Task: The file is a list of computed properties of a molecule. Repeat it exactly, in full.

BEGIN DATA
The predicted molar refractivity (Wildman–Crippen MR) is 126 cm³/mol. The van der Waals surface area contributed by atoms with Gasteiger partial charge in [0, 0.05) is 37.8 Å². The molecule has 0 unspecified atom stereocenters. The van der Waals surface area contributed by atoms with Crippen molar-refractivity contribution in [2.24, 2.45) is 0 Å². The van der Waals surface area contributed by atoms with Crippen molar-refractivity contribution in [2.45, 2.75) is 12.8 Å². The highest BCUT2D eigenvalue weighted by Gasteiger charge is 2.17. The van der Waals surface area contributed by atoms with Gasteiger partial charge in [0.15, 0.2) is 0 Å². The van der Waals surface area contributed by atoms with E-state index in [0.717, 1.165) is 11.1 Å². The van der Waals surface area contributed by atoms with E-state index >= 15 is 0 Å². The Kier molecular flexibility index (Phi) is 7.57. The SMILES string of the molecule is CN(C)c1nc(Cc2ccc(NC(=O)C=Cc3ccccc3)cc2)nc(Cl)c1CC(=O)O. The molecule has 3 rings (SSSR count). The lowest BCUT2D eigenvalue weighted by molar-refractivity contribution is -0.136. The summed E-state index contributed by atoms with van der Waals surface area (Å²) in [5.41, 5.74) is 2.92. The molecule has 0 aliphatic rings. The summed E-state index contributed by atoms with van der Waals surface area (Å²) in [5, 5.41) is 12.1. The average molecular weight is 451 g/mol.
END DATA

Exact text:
The predicted molar refractivity (Wildman–Crippen MR) is 126 cm³/mol. The van der Waals surface area contributed by atoms with Gasteiger partial charge in [0, 0.05) is 37.8 Å². The molecule has 0 unspecified atom stereocenters. The van der Waals surface area contributed by atoms with Crippen molar-refractivity contribution in [2.24, 2.45) is 0 Å². The van der Waals surface area contributed by atoms with Crippen molar-refractivity contribution in [2.45, 2.75) is 12.8 Å². The highest BCUT2D eigenvalue weighted by Gasteiger charge is 2.17. The van der Waals surface area contributed by atoms with Gasteiger partial charge in [0.15, 0.2) is 0 Å². The van der Waals surface area contributed by atoms with E-state index in [0.717, 1.165) is 11.1 Å². The van der Waals surface area contributed by atoms with E-state index >= 15 is 0 Å². The Kier molecular flexibility index (Phi) is 7.57. The SMILES string of the molecule is CN(C)c1nc(Cc2ccc(NC(=O)C=Cc3ccccc3)cc2)nc(Cl)c1CC(=O)O. The molecule has 3 rings (SSSR count). The lowest BCUT2D eigenvalue weighted by molar-refractivity contribution is -0.136. The summed E-state index contributed by atoms with van der Waals surface area (Å²) in [5.41, 5.74) is 2.92. The molecule has 0 aliphatic rings. The summed E-state index contributed by atoms with van der Waals surface area (Å²) in [5, 5.41) is 12.1. The average molecular weight is 451 g/mol.